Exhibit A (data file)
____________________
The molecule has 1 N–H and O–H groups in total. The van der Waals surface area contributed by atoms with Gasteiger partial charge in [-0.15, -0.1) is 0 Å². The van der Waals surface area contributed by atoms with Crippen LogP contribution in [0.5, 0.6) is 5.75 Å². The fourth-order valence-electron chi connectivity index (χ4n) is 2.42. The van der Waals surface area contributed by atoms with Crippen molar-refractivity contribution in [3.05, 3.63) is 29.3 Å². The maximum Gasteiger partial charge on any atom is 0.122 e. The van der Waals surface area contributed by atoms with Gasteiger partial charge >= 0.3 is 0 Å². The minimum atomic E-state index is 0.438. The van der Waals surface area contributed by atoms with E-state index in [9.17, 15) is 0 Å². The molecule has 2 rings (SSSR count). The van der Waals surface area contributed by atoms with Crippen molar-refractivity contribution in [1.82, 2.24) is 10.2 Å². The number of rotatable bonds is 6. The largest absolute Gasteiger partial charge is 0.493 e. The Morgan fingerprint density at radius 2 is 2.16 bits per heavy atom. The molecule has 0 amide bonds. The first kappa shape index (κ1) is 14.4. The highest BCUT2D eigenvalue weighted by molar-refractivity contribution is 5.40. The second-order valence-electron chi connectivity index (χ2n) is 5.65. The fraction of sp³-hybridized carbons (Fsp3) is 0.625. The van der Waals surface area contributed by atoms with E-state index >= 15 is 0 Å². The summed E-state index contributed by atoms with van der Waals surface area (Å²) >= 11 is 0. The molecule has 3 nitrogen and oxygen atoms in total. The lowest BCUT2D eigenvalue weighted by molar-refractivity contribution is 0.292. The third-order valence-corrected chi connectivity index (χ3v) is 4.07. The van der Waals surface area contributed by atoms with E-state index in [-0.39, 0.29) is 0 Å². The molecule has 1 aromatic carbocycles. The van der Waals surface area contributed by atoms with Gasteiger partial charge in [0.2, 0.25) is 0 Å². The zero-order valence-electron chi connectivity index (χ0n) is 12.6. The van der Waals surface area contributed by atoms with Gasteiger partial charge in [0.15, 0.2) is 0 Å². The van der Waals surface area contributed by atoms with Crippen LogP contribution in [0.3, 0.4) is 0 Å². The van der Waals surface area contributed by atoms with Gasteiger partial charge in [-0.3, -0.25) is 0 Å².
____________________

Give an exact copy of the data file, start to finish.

The molecule has 1 N–H and O–H groups in total. The van der Waals surface area contributed by atoms with Gasteiger partial charge in [-0.15, -0.1) is 0 Å². The van der Waals surface area contributed by atoms with Crippen LogP contribution in [0.5, 0.6) is 5.75 Å². The fourth-order valence-electron chi connectivity index (χ4n) is 2.42. The van der Waals surface area contributed by atoms with Crippen molar-refractivity contribution in [3.05, 3.63) is 29.3 Å². The maximum Gasteiger partial charge on any atom is 0.122 e. The van der Waals surface area contributed by atoms with Gasteiger partial charge >= 0.3 is 0 Å². The minimum atomic E-state index is 0.438. The van der Waals surface area contributed by atoms with E-state index in [9.17, 15) is 0 Å². The molecule has 2 rings (SSSR count). The van der Waals surface area contributed by atoms with Crippen molar-refractivity contribution in [1.82, 2.24) is 10.2 Å². The number of rotatable bonds is 6. The largest absolute Gasteiger partial charge is 0.493 e. The Morgan fingerprint density at radius 2 is 2.16 bits per heavy atom. The molecule has 0 amide bonds. The first kappa shape index (κ1) is 14.4. The highest BCUT2D eigenvalue weighted by molar-refractivity contribution is 5.40. The second-order valence-electron chi connectivity index (χ2n) is 5.65. The fraction of sp³-hybridized carbons (Fsp3) is 0.625. The van der Waals surface area contributed by atoms with E-state index >= 15 is 0 Å². The summed E-state index contributed by atoms with van der Waals surface area (Å²) >= 11 is 0. The molecule has 3 nitrogen and oxygen atoms in total. The lowest BCUT2D eigenvalue weighted by molar-refractivity contribution is 0.292. The third-order valence-corrected chi connectivity index (χ3v) is 4.07. The van der Waals surface area contributed by atoms with E-state index in [-0.39, 0.29) is 0 Å². The molecule has 1 aromatic carbocycles. The van der Waals surface area contributed by atoms with Gasteiger partial charge in [0.2, 0.25) is 0 Å². The zero-order valence-electron chi connectivity index (χ0n) is 12.6. The van der Waals surface area contributed by atoms with Gasteiger partial charge in [0.15, 0.2) is 0 Å². The van der Waals surface area contributed by atoms with Crippen LogP contribution in [0.3, 0.4) is 0 Å². The van der Waals surface area contributed by atoms with Gasteiger partial charge in [-0.3, -0.25) is 0 Å².